Interview | Mira Stammers (Legally Yours)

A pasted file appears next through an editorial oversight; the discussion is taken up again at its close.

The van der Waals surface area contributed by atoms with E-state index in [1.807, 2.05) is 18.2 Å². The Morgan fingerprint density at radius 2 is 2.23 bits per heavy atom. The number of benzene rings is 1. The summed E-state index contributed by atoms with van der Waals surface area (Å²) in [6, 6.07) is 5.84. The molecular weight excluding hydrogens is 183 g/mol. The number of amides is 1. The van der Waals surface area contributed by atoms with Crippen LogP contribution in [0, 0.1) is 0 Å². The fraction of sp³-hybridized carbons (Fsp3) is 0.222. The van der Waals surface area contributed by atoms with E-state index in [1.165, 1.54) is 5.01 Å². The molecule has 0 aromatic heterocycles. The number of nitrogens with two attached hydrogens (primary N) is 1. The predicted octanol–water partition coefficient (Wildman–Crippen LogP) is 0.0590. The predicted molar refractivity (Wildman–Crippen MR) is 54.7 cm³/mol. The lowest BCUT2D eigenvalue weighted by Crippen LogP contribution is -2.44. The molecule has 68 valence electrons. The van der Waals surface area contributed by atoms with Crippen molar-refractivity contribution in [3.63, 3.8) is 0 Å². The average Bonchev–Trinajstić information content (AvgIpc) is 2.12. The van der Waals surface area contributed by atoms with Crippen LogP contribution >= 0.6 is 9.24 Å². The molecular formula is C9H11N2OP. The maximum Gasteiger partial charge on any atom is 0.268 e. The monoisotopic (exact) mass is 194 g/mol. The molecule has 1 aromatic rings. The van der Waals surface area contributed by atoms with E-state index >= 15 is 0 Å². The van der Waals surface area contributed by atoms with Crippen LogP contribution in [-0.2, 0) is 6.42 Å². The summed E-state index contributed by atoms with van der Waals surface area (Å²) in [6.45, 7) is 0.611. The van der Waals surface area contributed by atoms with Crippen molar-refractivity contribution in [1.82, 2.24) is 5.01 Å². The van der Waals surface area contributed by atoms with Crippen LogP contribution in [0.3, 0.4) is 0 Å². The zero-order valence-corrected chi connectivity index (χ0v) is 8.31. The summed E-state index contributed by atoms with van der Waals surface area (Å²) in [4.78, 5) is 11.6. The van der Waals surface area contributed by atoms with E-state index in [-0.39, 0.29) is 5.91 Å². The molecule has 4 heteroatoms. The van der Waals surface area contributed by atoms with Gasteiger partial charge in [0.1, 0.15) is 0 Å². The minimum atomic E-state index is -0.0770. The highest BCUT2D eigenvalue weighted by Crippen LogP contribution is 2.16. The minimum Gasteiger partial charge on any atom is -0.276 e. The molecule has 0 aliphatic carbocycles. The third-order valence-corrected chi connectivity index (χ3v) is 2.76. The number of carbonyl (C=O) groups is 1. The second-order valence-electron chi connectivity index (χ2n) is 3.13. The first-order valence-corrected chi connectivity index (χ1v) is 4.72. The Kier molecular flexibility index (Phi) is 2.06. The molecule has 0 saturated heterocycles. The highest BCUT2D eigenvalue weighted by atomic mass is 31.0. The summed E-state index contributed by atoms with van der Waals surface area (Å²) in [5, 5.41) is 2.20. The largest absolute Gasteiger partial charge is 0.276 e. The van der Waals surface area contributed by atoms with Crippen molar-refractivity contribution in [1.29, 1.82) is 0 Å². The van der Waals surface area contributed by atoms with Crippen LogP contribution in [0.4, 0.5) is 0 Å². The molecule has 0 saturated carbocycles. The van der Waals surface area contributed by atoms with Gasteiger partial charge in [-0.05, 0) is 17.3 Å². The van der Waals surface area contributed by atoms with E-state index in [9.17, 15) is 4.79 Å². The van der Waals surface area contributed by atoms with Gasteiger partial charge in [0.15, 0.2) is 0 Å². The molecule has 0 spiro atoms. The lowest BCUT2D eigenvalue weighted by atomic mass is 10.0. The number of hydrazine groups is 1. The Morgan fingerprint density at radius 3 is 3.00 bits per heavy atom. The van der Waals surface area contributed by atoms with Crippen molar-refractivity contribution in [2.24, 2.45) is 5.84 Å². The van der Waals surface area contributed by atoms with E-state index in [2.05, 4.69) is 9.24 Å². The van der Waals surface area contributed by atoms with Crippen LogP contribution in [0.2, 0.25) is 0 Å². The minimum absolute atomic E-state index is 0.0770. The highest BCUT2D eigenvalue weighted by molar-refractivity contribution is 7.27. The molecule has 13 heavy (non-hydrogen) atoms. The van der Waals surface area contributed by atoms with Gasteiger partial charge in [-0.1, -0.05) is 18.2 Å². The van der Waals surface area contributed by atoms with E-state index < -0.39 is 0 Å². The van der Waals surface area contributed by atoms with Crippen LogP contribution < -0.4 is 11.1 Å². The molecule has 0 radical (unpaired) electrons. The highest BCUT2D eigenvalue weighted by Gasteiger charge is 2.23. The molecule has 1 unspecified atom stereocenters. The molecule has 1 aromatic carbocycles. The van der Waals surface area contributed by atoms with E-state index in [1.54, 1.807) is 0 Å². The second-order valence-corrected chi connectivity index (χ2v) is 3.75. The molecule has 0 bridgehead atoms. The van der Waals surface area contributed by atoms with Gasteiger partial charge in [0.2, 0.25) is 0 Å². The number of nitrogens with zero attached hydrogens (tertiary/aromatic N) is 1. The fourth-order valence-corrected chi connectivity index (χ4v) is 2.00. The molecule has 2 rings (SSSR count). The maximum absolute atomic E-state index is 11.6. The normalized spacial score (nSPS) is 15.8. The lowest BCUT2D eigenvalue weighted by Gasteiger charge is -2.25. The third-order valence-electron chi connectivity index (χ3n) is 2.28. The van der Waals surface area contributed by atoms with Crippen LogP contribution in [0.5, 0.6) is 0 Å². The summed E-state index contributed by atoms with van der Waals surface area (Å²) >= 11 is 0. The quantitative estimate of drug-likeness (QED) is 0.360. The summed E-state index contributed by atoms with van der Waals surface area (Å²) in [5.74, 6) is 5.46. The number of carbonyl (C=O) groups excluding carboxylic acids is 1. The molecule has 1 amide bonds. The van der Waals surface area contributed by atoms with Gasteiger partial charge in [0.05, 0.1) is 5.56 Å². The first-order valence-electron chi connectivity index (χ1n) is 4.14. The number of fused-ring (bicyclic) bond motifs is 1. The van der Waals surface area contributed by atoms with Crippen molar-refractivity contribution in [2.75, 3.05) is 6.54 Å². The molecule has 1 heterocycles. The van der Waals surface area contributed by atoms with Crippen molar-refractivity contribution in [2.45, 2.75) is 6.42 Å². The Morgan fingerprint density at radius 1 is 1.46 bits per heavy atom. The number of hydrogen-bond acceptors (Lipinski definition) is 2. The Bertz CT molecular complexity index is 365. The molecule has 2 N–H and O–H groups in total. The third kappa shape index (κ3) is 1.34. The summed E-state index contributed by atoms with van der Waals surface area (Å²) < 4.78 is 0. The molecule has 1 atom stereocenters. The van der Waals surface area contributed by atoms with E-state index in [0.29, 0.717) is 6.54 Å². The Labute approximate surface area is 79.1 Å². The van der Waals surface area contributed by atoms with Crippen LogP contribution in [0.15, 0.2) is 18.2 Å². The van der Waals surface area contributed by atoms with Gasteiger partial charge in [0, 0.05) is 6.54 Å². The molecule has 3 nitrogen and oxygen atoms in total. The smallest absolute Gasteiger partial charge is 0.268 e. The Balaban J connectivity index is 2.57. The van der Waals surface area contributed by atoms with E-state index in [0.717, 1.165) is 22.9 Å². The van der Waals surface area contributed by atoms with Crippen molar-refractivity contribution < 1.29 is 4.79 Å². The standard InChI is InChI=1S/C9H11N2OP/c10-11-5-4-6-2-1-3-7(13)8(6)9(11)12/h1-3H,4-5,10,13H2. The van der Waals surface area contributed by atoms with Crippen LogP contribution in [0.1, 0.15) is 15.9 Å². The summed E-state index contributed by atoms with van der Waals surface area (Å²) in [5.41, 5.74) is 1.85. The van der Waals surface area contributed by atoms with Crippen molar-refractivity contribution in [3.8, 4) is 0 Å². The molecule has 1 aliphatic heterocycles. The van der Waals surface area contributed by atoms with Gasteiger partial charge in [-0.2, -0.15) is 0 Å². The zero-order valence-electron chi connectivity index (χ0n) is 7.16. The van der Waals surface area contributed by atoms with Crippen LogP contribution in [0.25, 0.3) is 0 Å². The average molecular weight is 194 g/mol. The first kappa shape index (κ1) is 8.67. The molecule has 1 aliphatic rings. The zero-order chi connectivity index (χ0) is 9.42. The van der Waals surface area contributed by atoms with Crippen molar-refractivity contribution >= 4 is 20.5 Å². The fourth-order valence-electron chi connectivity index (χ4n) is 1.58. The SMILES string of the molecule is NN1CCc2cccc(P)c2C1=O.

Daniel (TLF) recently chatted to Mira Stammers, the innovative lawyer, entrepreneur, academic, consultant, author, public speaker and mum who created Legally Yours.  Legally Yours connects and matches consumers with high quality lawyers using a fixed-fee system rather than the traditional billable units.image1Mira, what is your background? I studied psychology and law at La Trobe University, and practised in Melbourne and London as a banking lawyer for many years.  On returning to Melbourne in 2013, I noticed that the profession was, on the whole, not meeting client expectations on many levels, from pricing to accessibility.  I also noticed that lawyers were generally unsatisfied with the inflexible nature of the profession. I wanted to change that.Could you describe exactly what the term “NewLaw” means? There are many definitions and interpretations of NewLaw. I would describe NewLaw as a way of providing legal services through a significantly different business model than those that underpin BigLaw.  NewLaw business models are often more focused on the client experience and delivering a unique and less conventional value proposition to the market.Legally Yours was one of the first companies to offer a “legal marketplace” with fixed-fee pricing. Why were you ahead of the trend on NewLaw?In some ways yes, I feel I was ahead of the trend.  I come from a place of compassion for the consumer, and I have a drive to increase access to justice and transparency in the market.  I completed a lot of user research, which informed my business model design and my strategy before launch.  That information was critical.  Law firms often forget about how crucial UX research and design is.I remember trying to recruit lawyers for the marketplace (which was initially a live pitching platform), and about 60% of the lawyers I spoke with told me it would never work, that it couldn’t be done.  However, I launched in five states with 66 lawyers/firms on board, and it can, and is, being done.  It just took a while for people to catch up.CEO’s are sometimes described as the “fire-fighter” of a company who’s chief responsibility is resolving the big problems. As CEO of Legally Yours, does this analogy strike a familiar chord for you?Yes probably! Although I would probably describe my role as mostly strategic, there can certainly be fires that need some attention at times.Please tell us how you came across Clayton Christensen’s “The Innovator’s Dilemma” and why in your opinion it is significant for the legal industry? I’m teaching ‘Contemporary Issues in the Legal Profession’ at La Trobe University’. La Trobe law school is quite innovative and wants to engage its students in discussions around business theory and NewLaw. I have included disruption theory in my lectures as a way to describe what is happening with NewLaw.  Clay’s work is a significant part of disruption theory.I believe that business theory is always relevant to the legal profession.  The issue is that most lawyers aren’t trained in business, yet they assume management roles.Do you think we have reached a point where it is not only market pressure that promotes innovation, but almost that we have created a wild west market for gun-slinging innovators who actively search for service inefficiencies to challenge? I think entrepreneurial people will always search for solutions to market problems.Does your experience with Legally Yours suggest that fixed-fee lawyers are producing work of the same quality as a traditional firm? Yes.  The pricing methodology the lawyer employs is in no way linked to quality.  It also doesn’t mean that the lawyers that are fixed-fee are cheaper.  This is a common misconception about pricing. Fixed-fee and value based pricing both aim to provide the client with price certainty, whilst putting the lawyer and the client on the same page rather than being in conflict from the outset (i.e., the less efficient the lawyer is, the more they get paid).What is your approach to flexible working arrangements? I think you lose great talent from the legal profession if you’re inflexible.  As long as you can make it work for the client then there is no reason why you shouldn’t be flexible.What does the expansion of legal marketplace mean for traditional law firms? It depends on what you mean by expansion.  If you mean new markets or disruption, then traditional law firms need to keep abreast of their competition as the market is changing.Do you find that once a successful lawyer-client pairing has been established that a client will remain loyal to that lawyer or is it the case that every matter is treated as separate and unique? I think it depends on the client and the type of legal work.  The more routine/simple the work, the more the market will push for the commoditisation of that work.We read an article you published in Lawyers Weekly that explained traditional law firms are ignoring disruptive innovators because they are only attacking the lower end of the market. Do you think that there will always be a place for the brand recognition of top-tier firms for lending credibility to a project or will this too become obsolete?I think no-one should consider themselves safe from disruption (think Kodak, Yahoo and Blockbuster).  Sure, the top end of the market services a certain type of client that may be reluctant to move firms for a number of reasons, but these clients are savvy and they no doubt also have internal pressures on their legal budget.  However firms achieve it, these clients will also need to feel that they are receiving value.In your view what should young lawyers be doing to prepare for the changes in the legal industry: should they be working for traditional firms and making innovation a side-project, or should they look for disruptive companies for employment? I think young lawyers should follow what interests them.  It also can’t hurt to read a few business books and understand the market well.Do you have a quote you live by or think of often? Whether you think you can or think you can’t, you’re right – Henry FordWhen you think of the word “successful”, who is the first person who comes to mind? Why? My mother. She has always been an inspiration to me.What is the best or most worthwhile investment you’ve made? The investment could be one of money, time, energy or any other resource. Creating Legally Yours. I believed I could create it, so I did.What is the worst advice you see or hear that keeps being dispensed in the legal industry? That it’s only the low end of the market that will be affected by disruption, so let’s ignore it; it won’t touch our firm.Fixed-fee and value based pricing is less profitable, don’t do it.Is Legally Yours hiring? If so, how can students and lawyers apply? We are always looking for talent, but we operate on a lean virtual model and we are not a law firm, so most of the talent we look for are people who are outstanding in tech and online marketing. If you would like to be interviewed or offer your thoughts on a recent event, book or article, please contact our Editor In Chief, Michael Bidwell, at mbidwell@mccullough.com.au